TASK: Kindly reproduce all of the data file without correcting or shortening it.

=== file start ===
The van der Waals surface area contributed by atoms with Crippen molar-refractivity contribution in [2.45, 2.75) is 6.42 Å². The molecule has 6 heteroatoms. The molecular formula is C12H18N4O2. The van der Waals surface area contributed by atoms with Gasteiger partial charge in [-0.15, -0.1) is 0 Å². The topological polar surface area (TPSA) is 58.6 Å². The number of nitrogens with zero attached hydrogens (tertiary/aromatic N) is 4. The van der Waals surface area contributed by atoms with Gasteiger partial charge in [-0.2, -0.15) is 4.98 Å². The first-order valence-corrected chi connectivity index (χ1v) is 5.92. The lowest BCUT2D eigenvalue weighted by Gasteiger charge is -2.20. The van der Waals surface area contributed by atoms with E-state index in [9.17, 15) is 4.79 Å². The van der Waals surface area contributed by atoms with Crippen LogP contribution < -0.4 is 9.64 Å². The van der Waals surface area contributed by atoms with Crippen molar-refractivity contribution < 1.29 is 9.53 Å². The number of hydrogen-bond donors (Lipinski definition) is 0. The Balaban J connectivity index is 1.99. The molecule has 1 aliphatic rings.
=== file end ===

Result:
The van der Waals surface area contributed by atoms with Crippen molar-refractivity contribution in [2.45, 2.75) is 6.42 Å². The molecule has 6 heteroatoms. The molecular formula is C12H18N4O2. The van der Waals surface area contributed by atoms with Gasteiger partial charge in [-0.15, -0.1) is 0 Å². The topological polar surface area (TPSA) is 58.6 Å². The number of nitrogens with zero attached hydrogens (tertiary/aromatic N) is 4. The van der Waals surface area contributed by atoms with Gasteiger partial charge in [-0.2, -0.15) is 4.98 Å². The first-order valence-corrected chi connectivity index (χ1v) is 5.92. The lowest BCUT2D eigenvalue weighted by Gasteiger charge is -2.20. The van der Waals surface area contributed by atoms with E-state index in [9.17, 15) is 4.79 Å². The van der Waals surface area contributed by atoms with Crippen LogP contribution < -0.4 is 9.64 Å². The van der Waals surface area contributed by atoms with Crippen molar-refractivity contribution < 1.29 is 9.53 Å². The number of hydrogen-bond donors (Lipinski definition) is 0. The Balaban J connectivity index is 1.99. The molecule has 1 aliphatic rings.